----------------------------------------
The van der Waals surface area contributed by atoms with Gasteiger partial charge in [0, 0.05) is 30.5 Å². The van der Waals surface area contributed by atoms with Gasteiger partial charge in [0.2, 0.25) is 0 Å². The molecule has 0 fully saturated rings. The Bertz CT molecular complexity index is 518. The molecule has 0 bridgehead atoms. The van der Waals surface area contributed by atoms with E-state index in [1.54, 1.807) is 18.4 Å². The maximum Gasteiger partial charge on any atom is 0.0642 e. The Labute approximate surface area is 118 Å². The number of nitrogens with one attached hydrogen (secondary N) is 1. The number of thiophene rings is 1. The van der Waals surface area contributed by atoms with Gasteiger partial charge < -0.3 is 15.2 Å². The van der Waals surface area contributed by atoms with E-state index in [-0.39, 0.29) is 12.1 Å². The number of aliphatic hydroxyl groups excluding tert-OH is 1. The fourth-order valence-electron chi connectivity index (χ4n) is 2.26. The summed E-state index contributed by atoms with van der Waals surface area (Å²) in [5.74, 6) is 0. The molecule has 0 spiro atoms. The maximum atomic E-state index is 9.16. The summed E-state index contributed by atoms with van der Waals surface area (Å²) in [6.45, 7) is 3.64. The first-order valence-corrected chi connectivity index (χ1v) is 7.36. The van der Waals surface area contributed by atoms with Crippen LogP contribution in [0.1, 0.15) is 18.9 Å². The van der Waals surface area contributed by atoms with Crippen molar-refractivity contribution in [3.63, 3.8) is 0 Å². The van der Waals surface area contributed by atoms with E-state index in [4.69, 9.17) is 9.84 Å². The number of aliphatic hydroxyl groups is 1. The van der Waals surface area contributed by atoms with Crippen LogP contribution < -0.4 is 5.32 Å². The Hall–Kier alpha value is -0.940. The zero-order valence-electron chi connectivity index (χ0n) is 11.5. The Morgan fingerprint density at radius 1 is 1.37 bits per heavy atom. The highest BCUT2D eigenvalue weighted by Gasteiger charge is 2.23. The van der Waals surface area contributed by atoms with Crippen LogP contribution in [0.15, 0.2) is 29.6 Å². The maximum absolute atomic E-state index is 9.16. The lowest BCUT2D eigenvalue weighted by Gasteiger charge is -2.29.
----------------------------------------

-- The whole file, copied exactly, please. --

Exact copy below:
The van der Waals surface area contributed by atoms with Gasteiger partial charge in [0, 0.05) is 30.5 Å². The van der Waals surface area contributed by atoms with Gasteiger partial charge in [0.2, 0.25) is 0 Å². The molecule has 0 fully saturated rings. The Bertz CT molecular complexity index is 518. The molecule has 0 bridgehead atoms. The van der Waals surface area contributed by atoms with E-state index in [1.54, 1.807) is 18.4 Å². The maximum Gasteiger partial charge on any atom is 0.0642 e. The Labute approximate surface area is 118 Å². The number of nitrogens with one attached hydrogen (secondary N) is 1. The number of thiophene rings is 1. The van der Waals surface area contributed by atoms with Gasteiger partial charge < -0.3 is 15.2 Å². The van der Waals surface area contributed by atoms with E-state index in [-0.39, 0.29) is 12.1 Å². The number of aliphatic hydroxyl groups excluding tert-OH is 1. The fourth-order valence-electron chi connectivity index (χ4n) is 2.26. The summed E-state index contributed by atoms with van der Waals surface area (Å²) in [5.74, 6) is 0. The molecule has 0 spiro atoms. The maximum atomic E-state index is 9.16. The summed E-state index contributed by atoms with van der Waals surface area (Å²) in [6.45, 7) is 3.64. The first-order valence-corrected chi connectivity index (χ1v) is 7.36. The van der Waals surface area contributed by atoms with Crippen LogP contribution in [0.1, 0.15) is 18.9 Å². The van der Waals surface area contributed by atoms with Crippen molar-refractivity contribution in [3.63, 3.8) is 0 Å². The van der Waals surface area contributed by atoms with E-state index in [4.69, 9.17) is 9.84 Å². The number of aliphatic hydroxyl groups is 1. The van der Waals surface area contributed by atoms with Crippen LogP contribution < -0.4 is 5.32 Å². The Hall–Kier alpha value is -0.940. The zero-order valence-electron chi connectivity index (χ0n) is 11.5. The Morgan fingerprint density at radius 1 is 1.37 bits per heavy atom. The highest BCUT2D eigenvalue weighted by Gasteiger charge is 2.23. The van der Waals surface area contributed by atoms with Crippen LogP contribution in [0.15, 0.2) is 29.6 Å². The maximum absolute atomic E-state index is 9.16. The lowest BCUT2D eigenvalue weighted by Gasteiger charge is -2.29.